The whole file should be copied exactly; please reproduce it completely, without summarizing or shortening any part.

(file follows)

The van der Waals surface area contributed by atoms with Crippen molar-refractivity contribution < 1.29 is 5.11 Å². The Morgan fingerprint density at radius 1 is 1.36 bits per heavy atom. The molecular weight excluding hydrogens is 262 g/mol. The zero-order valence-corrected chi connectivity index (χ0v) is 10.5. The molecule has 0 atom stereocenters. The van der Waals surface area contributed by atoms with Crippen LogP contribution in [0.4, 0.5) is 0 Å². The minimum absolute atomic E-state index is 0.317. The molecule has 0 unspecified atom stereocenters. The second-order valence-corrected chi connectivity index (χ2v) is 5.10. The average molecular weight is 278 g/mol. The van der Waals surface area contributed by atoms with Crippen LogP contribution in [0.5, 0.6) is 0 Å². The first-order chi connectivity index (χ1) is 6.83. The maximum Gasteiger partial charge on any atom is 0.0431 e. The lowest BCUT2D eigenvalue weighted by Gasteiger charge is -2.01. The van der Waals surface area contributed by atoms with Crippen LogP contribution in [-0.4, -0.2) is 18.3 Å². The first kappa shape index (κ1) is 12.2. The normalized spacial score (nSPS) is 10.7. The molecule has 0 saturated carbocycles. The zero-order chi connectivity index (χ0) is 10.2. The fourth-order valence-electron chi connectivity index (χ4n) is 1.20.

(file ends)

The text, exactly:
The van der Waals surface area contributed by atoms with Crippen molar-refractivity contribution < 1.29 is 5.11 Å². The Morgan fingerprint density at radius 1 is 1.36 bits per heavy atom. The molecular weight excluding hydrogens is 262 g/mol. The zero-order valence-corrected chi connectivity index (χ0v) is 10.5. The molecule has 0 atom stereocenters. The van der Waals surface area contributed by atoms with Crippen LogP contribution in [0.4, 0.5) is 0 Å². The minimum absolute atomic E-state index is 0.317. The molecule has 0 unspecified atom stereocenters. The second-order valence-corrected chi connectivity index (χ2v) is 5.10. The average molecular weight is 278 g/mol. The van der Waals surface area contributed by atoms with Crippen LogP contribution in [0.5, 0.6) is 0 Å². The first-order chi connectivity index (χ1) is 6.83. The maximum Gasteiger partial charge on any atom is 0.0431 e. The lowest BCUT2D eigenvalue weighted by Gasteiger charge is -2.01. The van der Waals surface area contributed by atoms with Crippen LogP contribution in [-0.4, -0.2) is 18.3 Å². The first kappa shape index (κ1) is 12.2. The normalized spacial score (nSPS) is 10.7. The molecule has 0 saturated carbocycles. The zero-order chi connectivity index (χ0) is 10.2. The fourth-order valence-electron chi connectivity index (χ4n) is 1.20.